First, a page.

All images credit Shai Gil
These days, people don't build a lot of social housing, and when they do it is usually, as architectural critic John Bentley Mays noted, "architecturally dull and oppressive places, like jails, meant to encourage tenants to move on as quickly as possible". Three years ago TreeHugger covered the design of Stephen Teeple's 60 Richmond Street Coop in Toronto and thought it was different; Mark Guslits, then head of the Toronto Community Housing Corp, said "We happen to have people here at the corporation who really, really like good architecture, so we just decided we would push architectural excellence." Now it is done, and it looks like Mark got what he wanted. It was also going to be very green, and we got that too.
The building's green tech was fairly simple: passive ventilation, green roofs and rooftop gardens, evaporative cooling from a green wall and stormwater retention. It is also energy efficient because unlike every condo in Toronto, it is not floor to ceiling glass.
I have not had a chance to tour the building yet, but Alex Bozikovic of No Mean City did, and had some nice things to say:
Yes, it looks sexy and impractical: a cascading Jenga stack of glass, cement board and steel, punctured by bright shots of colour, hanging gardens and an atrium, heavy blocks of apartments hanging in the air.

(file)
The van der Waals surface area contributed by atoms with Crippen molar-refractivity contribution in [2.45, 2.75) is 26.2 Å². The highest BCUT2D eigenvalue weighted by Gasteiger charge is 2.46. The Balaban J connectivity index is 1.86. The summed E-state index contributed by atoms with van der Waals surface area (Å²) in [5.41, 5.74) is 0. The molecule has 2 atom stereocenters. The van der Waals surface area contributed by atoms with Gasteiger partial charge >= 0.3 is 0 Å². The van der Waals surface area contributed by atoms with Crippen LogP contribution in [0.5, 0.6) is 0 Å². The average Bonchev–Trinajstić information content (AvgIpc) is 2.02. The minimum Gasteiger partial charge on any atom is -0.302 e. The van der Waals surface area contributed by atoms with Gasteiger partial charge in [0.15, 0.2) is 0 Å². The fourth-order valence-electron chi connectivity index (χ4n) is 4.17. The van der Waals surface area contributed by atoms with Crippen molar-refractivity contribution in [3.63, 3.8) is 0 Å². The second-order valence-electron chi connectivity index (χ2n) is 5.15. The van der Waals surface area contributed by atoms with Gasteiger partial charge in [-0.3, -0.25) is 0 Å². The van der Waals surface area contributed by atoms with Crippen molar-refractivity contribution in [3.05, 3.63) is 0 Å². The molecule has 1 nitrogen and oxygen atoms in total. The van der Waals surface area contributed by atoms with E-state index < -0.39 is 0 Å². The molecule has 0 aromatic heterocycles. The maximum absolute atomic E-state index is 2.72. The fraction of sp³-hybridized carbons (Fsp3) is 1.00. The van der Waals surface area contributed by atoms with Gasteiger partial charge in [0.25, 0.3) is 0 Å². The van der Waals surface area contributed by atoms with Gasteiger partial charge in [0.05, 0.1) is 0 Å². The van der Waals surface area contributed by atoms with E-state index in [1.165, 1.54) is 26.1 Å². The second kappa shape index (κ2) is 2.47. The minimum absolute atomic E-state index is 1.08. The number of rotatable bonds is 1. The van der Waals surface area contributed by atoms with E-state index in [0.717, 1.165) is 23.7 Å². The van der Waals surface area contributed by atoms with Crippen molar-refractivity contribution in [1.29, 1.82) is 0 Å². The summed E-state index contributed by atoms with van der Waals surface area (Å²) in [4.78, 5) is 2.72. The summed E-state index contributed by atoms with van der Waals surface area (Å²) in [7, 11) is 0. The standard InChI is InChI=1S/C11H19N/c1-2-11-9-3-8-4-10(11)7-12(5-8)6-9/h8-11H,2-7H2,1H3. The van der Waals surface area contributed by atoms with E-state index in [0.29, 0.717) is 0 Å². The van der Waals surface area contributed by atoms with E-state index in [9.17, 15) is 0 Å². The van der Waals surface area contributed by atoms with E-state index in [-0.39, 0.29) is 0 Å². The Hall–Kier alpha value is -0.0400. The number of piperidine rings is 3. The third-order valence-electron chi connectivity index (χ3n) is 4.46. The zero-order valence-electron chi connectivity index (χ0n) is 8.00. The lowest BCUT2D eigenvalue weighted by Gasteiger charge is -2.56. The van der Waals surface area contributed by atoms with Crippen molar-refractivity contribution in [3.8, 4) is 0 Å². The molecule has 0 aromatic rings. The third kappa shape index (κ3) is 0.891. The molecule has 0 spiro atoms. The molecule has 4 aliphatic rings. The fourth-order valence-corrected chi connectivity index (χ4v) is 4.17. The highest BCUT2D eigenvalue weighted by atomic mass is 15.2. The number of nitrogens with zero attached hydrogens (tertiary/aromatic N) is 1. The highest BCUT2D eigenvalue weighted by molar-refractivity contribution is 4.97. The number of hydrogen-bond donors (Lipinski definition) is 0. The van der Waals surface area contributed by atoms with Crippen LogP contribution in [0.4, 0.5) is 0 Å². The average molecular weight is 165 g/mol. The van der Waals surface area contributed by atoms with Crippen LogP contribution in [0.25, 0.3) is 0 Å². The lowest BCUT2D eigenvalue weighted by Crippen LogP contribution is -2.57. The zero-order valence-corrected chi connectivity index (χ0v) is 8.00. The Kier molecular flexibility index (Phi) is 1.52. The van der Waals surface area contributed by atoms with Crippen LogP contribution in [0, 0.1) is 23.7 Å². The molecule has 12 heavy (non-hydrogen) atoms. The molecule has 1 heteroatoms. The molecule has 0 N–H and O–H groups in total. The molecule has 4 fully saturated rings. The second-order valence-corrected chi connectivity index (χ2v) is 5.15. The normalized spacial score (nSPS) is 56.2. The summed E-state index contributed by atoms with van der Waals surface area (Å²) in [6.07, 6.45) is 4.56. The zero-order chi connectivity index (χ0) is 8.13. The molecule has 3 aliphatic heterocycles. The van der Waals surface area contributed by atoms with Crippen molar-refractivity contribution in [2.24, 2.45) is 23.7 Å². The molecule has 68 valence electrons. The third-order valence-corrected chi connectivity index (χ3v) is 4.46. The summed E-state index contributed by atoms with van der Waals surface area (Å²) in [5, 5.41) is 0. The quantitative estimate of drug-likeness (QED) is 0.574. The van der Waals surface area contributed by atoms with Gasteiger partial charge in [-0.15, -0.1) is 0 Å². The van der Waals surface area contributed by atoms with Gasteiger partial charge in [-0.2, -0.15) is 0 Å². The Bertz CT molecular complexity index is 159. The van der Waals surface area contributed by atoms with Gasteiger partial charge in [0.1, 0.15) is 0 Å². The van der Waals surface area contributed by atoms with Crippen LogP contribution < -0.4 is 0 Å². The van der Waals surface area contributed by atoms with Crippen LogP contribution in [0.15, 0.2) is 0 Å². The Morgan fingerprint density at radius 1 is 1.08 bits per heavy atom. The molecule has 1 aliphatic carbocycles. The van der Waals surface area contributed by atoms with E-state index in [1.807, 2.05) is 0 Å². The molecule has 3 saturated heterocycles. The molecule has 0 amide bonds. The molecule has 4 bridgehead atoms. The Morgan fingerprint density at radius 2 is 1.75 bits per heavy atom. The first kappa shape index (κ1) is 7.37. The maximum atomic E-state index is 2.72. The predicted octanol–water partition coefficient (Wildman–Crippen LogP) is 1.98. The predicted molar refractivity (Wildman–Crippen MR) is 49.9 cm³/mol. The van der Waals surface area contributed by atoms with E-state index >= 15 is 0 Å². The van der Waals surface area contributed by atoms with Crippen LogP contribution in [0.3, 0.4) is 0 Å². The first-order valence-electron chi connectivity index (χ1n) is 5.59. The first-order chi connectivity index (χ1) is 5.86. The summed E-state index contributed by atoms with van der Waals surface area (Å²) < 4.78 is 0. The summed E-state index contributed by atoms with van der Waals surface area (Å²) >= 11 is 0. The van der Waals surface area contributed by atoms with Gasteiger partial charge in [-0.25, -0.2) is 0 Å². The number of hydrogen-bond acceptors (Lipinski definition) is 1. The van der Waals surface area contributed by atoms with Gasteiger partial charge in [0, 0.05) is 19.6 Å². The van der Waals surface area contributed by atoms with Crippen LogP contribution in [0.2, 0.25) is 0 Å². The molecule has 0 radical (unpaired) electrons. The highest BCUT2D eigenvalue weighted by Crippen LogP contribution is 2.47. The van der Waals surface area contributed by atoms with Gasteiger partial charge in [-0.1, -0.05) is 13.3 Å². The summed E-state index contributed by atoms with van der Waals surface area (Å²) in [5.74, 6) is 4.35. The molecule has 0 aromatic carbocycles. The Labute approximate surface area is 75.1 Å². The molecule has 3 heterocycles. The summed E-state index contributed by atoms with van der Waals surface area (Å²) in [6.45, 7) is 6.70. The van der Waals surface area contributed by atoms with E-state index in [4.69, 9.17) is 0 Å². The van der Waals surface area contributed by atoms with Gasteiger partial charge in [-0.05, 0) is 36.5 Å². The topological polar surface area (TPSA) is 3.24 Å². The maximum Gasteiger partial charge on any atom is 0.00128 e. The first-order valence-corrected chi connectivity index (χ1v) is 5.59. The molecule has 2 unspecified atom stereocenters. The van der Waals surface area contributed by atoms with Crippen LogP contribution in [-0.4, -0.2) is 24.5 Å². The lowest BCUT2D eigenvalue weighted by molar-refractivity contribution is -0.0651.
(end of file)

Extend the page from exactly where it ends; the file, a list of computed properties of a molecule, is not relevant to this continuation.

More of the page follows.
But this new co-op residence by Teeple Architects has substance, too. It has the gutsy but practical spirit of Toronto's best architecture: It's green, hardy, and very inexpensive, and provides 85 large and comfortable apartments for Toronto Community Housing tenants.
Within the building, that odd, towering shaft creates surprisingly bright and pleasant spaces: even the hallways have windows and views. "You get natural light and natural ventilation through all corridors," Teeple says, "and it creates a sense of connectivity between neighbours." As the residents look out on the terraces and hang out there - which is happening already - "you get a sense of community that you would never get otherwise, in a slab building," Teeple says.
Stephen Teeple explains that it cost a bit more than it might have to be greener, (but not much, it is still a very cost-effective building)
"TCHC has a strong interest in getting good design, and the other focus they have is sustainability," Teeple says. "Some private developers have an interest in [sustainability], but they can't afford to really pursue it." TCHC, because they're a property owner, they directly benefit from energy savings." In other words, they've stretched their budget to account for long-term operating costs and the savings that come with greener building.
More at No Mean City and Teeple Architects
More on Stephen Teeple:
Co-op Housing in Toronto Goes Green
Teeple Architects' Langara College has Confusing Ventilation System